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What are Microservices? An Expert Explains

The term microservices has been a hot buzzword in the market for the past few years. But what exactly are microservices? We interviewed one of V-Soft's best and brightest to help understand them. 

What are Microservices?

Microservices are what they sound like: they are a specific style to build a server application as multiple smaller services versus one large one. Each microservice is designed to run its own specific process and communicate with other microservices via common protocols like HTTP or WebSockets

Microservices perform specific, end-to-end domain and business capabilities, and must be developed individually, rather than in clusters. Each microservice should have its own, independent domain data model and domain logic, but can employ unique and separate programming languages and data storage technologies, like SQL or NoSQL.

How Can Microservices Help Companies?

As applications become bigger and more complex, the challenges of maintaining control and reliability grows. This is especially true as these applications grow and span multiple divisions and departments within organizations. This organic growth can cover decades of development activities across numerous leadership and employee changes. In addition, since the state of the art is, by definition, an ever-changing dynamic, these applications are frequently built upon different frameworks, languages, databases, and versions of all of the above.

Instead of endlessly refactoring existing systems, a microservices architecture allows a high level of decoupling of various business functions and applications. This provides a mechanism for developing microservices for new or changing functions without taking on a rewrite of an entire application.  Once the approach and interfaces are defined, robust new functions can be deployed specific to the current need and the genesis of an Enterprise Service Bus can be established.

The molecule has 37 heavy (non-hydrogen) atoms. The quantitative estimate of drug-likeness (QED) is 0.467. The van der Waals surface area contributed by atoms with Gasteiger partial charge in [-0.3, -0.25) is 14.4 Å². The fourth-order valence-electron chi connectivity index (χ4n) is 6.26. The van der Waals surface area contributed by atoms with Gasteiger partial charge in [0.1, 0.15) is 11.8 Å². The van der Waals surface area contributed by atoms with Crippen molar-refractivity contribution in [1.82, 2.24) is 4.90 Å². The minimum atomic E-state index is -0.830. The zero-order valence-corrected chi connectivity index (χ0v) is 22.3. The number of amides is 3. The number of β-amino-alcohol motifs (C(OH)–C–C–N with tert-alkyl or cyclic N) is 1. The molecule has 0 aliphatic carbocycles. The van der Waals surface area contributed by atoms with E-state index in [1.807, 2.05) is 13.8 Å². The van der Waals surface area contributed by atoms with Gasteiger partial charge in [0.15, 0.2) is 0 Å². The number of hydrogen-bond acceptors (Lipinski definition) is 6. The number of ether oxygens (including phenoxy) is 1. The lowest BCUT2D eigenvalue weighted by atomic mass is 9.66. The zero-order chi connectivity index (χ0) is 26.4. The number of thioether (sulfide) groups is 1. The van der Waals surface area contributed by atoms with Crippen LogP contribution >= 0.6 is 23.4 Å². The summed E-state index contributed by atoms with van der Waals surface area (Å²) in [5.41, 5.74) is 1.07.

The Scalability of Microservices

Another significant benefit is the scalability and robustness that this approach enables. Since microservices are relatively small and self-contained, they can be spawned across more servers and virtual environments to be able to meet growth and peaks in demand. Along with scalability, the architecture lends itself well to a higher level of robustness and insulates the enterprise from single points of failure.

 business software development

Other Microservices Benefits

From a development and release perspective, other important benefits accrue with this approach. Architecting fine-grained microservice applications enables continuous integration and uninterrupted development practices, and accelerates delivery of new functions into the application.

Fine-grain decomposition of applications also lets you run and test microservices in isolation, and to evolve microservices independently while maintaining rigorous contracts between them. As long as you don’t break the contracts or interfaces, you can change any microservice implementation under the hood and add new functionality without breaking the other microservices that depend on it.

In summary, microservices can benefit a company in many ways. 

  • Microservices help by providing the foundation for a much quicker development and release cycle with smaller, incremental changes released more frequently
  • Quality is improved and the process is much more robust since problems are isolated to specific services and can be more easily identified and corrected
  • Scalability is greatly improved since high demand services can be spawned on more physical or cloud infrastructure

Software App Development Consulting

About the Author

ron-reeves-098335-edited.jpgRon Reeves is V-Soft Consulting's Vice President of Business Solutions and is based in the Louisville, Kentucky headquarters. He has a background in software development, even creating a successful company and platform. When he is not at work, he enjoys spending time with his family and helping his children with any school projects.

Connect with Ron on LinkedIn today.

Topics: Technology, Software Development, microservices

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